|By Eric Balchunas| Coffee is up 80 percent this year. Lean hogs are up 28 percent. Corn is up 13 percent. Gold is up 12 percent. Most of these same commodities were down last year, and any of them could fall at the drop of a hat.
So how do rational investors participate in the upside for unpredictable commodities without losing their all-cotton shirts?
One approach is to invest in a diversified basket of commodities. That lowers the chance of a big loss and adds diversification to an investment portfolio, since commodities tend not to track the stock market. While there are 149 commodity ETFs, only a handful are broadly diversified. As with any ETF that uses futures contracts — agreements to buy or sell a certain asset on a set date at a set price — investors need to keep an eye on how they will be taxed on any gains.
Of the broad ETFs, the GreenHaven Continuous Commodity Index Fund (GCC) is the most diversified choice. It holds futures contracts on 17 commodities, the most among its peers, and weights them equally — each commodity makes up about 5.8 percent of the portfolio. Its portfolio breaks down into six agricultural commodities (corn, wheat, soybeans, soy oil, live cattle and lean hogs), four “softs” (coffee, cocoa, sugar and cotton), four metals (gold, silver, platinum and copper) and three energy commodities (natural gas, crude oil and heating oil).
So far this year GCC is up 11.3 percent, making it the best performer among its peers. The edge came from its exposure to commodities like coffee and livestock. Of the large commodity ETFs it is the least in sync with the stock market’s movements. The $336 million ETF is less volatile than the S&P 500 and trades 87,000 shares a day. Its expense ratio is 1.05 percent, meaning that it charges investors 1.05 percent of assets on an annual basis. GCC’s expense ratio is high compared to the average equity ETF, and slightly higher than other broad commodity ETFs.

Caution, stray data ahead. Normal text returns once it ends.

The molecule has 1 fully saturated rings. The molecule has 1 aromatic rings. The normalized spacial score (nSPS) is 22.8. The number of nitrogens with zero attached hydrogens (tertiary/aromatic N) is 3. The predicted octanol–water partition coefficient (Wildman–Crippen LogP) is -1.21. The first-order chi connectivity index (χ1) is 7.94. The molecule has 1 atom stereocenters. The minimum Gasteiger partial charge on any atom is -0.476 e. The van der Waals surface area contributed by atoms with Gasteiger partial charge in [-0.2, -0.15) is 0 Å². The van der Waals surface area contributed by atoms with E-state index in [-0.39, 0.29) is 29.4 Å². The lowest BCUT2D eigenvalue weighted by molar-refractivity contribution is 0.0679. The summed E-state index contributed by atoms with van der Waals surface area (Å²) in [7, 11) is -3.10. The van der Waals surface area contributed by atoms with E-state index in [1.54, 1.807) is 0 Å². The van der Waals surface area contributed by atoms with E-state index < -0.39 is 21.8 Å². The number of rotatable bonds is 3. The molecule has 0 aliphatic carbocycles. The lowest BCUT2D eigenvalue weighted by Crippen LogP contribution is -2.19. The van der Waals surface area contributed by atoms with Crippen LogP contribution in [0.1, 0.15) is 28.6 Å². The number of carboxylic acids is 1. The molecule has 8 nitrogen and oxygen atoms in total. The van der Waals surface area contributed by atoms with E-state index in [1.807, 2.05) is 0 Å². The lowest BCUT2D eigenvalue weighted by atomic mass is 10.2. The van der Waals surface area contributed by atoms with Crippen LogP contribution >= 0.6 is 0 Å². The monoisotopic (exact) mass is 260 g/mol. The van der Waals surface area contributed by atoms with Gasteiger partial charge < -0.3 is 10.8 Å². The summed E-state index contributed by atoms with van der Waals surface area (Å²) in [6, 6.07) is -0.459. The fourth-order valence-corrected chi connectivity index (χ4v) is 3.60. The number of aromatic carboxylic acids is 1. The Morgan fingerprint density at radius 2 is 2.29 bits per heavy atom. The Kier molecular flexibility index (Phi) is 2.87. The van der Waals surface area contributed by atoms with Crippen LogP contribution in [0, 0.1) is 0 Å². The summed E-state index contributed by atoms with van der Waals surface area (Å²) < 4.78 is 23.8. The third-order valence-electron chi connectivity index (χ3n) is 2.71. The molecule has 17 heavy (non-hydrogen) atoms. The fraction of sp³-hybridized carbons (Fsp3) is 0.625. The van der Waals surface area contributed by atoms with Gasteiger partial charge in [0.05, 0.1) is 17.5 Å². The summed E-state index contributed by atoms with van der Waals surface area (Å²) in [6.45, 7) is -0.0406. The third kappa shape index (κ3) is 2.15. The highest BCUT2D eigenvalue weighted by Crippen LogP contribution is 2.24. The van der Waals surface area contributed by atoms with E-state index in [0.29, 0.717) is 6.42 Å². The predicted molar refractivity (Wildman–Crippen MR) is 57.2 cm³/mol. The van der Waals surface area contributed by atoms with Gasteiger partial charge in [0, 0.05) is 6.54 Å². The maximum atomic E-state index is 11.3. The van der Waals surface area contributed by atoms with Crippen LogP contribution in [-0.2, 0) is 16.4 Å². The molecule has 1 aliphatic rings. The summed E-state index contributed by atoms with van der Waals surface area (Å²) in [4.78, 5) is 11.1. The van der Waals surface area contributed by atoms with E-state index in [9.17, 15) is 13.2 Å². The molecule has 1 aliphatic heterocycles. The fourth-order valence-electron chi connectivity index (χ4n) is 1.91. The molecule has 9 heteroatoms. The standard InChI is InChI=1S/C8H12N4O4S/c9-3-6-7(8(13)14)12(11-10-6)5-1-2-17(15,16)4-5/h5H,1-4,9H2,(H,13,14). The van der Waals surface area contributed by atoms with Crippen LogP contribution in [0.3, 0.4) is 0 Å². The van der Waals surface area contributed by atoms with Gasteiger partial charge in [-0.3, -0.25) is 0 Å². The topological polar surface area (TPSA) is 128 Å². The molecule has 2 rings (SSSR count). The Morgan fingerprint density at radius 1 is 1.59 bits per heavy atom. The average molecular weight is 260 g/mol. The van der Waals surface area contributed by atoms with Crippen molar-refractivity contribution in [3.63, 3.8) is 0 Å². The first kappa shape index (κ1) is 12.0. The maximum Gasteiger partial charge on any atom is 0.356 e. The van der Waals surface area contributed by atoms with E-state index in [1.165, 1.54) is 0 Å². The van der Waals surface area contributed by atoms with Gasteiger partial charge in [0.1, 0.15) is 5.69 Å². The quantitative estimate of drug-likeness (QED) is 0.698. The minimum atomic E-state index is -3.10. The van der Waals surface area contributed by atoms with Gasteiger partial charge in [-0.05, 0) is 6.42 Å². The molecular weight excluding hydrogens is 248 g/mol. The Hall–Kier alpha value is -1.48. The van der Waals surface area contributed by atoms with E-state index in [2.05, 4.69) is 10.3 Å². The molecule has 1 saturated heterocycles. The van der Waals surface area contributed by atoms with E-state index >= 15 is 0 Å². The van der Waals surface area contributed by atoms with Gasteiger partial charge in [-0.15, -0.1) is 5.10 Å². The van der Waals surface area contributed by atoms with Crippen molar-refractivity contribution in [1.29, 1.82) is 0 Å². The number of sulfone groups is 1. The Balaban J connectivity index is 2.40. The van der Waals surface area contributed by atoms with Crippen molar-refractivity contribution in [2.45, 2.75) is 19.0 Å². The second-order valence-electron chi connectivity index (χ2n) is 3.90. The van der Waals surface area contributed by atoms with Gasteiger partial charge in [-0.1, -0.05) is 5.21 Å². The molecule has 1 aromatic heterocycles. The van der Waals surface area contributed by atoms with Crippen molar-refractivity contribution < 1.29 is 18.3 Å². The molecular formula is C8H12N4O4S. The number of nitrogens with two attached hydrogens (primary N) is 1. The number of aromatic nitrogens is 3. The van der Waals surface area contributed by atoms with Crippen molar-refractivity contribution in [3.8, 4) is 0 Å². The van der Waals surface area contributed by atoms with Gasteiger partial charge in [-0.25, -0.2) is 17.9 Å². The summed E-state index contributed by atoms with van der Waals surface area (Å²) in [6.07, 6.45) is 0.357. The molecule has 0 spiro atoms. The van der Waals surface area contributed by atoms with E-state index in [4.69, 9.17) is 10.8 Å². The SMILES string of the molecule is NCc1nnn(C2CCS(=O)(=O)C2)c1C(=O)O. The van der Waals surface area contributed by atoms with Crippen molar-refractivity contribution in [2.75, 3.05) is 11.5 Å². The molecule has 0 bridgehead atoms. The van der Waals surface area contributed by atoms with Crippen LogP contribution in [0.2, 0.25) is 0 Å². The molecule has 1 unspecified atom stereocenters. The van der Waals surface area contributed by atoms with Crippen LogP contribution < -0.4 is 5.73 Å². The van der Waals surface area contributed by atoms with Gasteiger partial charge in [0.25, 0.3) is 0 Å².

A popular criticism of GCC is that its equal weighting of commodities doesn’t match reality. After all, oil is a much bigger portion of the commodities market than, say, lean hogs or cotton. For investors who want a more energy-heavy commodities ETF the most popular choice, as measured by trading volume and its status as the biggest diversified commodities ETF, is the PowerShares DB Commodity Index Tracking Fund (DBC). It has 60 percent energy exposure and is very liquid, trading two million shares per day. The $5.8 billion ETF has an expense ratio of 0.85 percent.
Both GCC and DBC are taxed differently than ETFs that hold stocks or bonds, because they hold futures contracts. Investors get a new tax form (just what you needed) called a K-1 and are taxed as if they themselves held the contracts, at a blended rate of about 28 percent for gains each year, regardless of whether the shares are sold. How that works: With GCC and DBC 60 percent of gains are taxed at a 20 percent rate, and the remaining 40 percent are taxed at the investor’s ordinary income rate. Assuming the ordinary income rate is 39 percent, the maximum blended tax rate is 28 percent.
These tax differences explain why some investors opt to use an exchange-traded note, or ETN, to get their commodity exposure. ETNs are debt instruments issued by financial institutions. Many investors use the iPath Dow Jones-UBS Commodity Index Total Return ETN (DJP), which tracks 11 commodities and has a 32 percent exposure to energy. It has $1.6 billion in assets, making it the second-largest ETN.
The tax benefit of an ETN is that you’re taxed only when you sell shares, at 20 percent if you sell after one year and at 39 percent if you sell within one year. The downside is that on top of taking on the investment risk that would come with an ETF, investors take on credit risk — they are unsecured creditors of the firm issuing the note. Some investors are willing to stomach that risk to avoid the tax treatment of ETFs that hold futures contracts.
Commodities are subject to many big, unpredictable forces. But by spreading the risk around, investors can cut down on the drama. Whether that means using an ETF or ETN depends on what types of risk you’re comfortable with — and maybe how much you like your accountant.-Bloomberg